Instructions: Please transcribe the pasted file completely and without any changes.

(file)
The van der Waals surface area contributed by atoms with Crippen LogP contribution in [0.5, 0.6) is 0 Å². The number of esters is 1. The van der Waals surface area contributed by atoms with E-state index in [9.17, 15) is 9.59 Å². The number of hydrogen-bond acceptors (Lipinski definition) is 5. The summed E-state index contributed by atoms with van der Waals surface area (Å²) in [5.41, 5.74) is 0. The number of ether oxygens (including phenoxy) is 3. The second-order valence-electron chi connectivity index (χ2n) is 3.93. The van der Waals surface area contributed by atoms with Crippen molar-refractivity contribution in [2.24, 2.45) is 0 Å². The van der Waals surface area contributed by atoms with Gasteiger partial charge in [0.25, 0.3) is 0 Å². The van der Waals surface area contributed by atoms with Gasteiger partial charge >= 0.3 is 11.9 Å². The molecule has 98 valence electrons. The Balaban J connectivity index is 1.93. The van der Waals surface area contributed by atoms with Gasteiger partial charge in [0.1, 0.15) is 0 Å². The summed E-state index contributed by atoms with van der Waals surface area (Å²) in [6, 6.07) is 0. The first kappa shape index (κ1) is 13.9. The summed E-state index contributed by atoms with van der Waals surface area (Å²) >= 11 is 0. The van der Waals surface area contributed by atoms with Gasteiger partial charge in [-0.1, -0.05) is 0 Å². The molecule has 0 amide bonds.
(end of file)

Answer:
The van der Waals surface area contributed by atoms with Crippen LogP contribution in [0.5, 0.6) is 0 Å². The number of esters is 1. The van der Waals surface area contributed by atoms with E-state index in [9.17, 15) is 9.59 Å². The number of hydrogen-bond acceptors (Lipinski definition) is 5. The summed E-state index contributed by atoms with van der Waals surface area (Å²) in [5.41, 5.74) is 0. The number of ether oxygens (including phenoxy) is 3. The second-order valence-electron chi connectivity index (χ2n) is 3.93. The van der Waals surface area contributed by atoms with Crippen molar-refractivity contribution in [2.24, 2.45) is 0 Å². The van der Waals surface area contributed by atoms with Gasteiger partial charge in [0.25, 0.3) is 0 Å². The van der Waals surface area contributed by atoms with Gasteiger partial charge >= 0.3 is 11.9 Å². The molecule has 98 valence electrons. The Balaban J connectivity index is 1.93. The van der Waals surface area contributed by atoms with Gasteiger partial charge in [0.1, 0.15) is 0 Å². The summed E-state index contributed by atoms with van der Waals surface area (Å²) in [6, 6.07) is 0. The first kappa shape index (κ1) is 13.9. The summed E-state index contributed by atoms with van der Waals surface area (Å²) >= 11 is 0. The van der Waals surface area contributed by atoms with Gasteiger partial charge in [-0.1, -0.05) is 0 Å². The molecule has 0 amide bonds.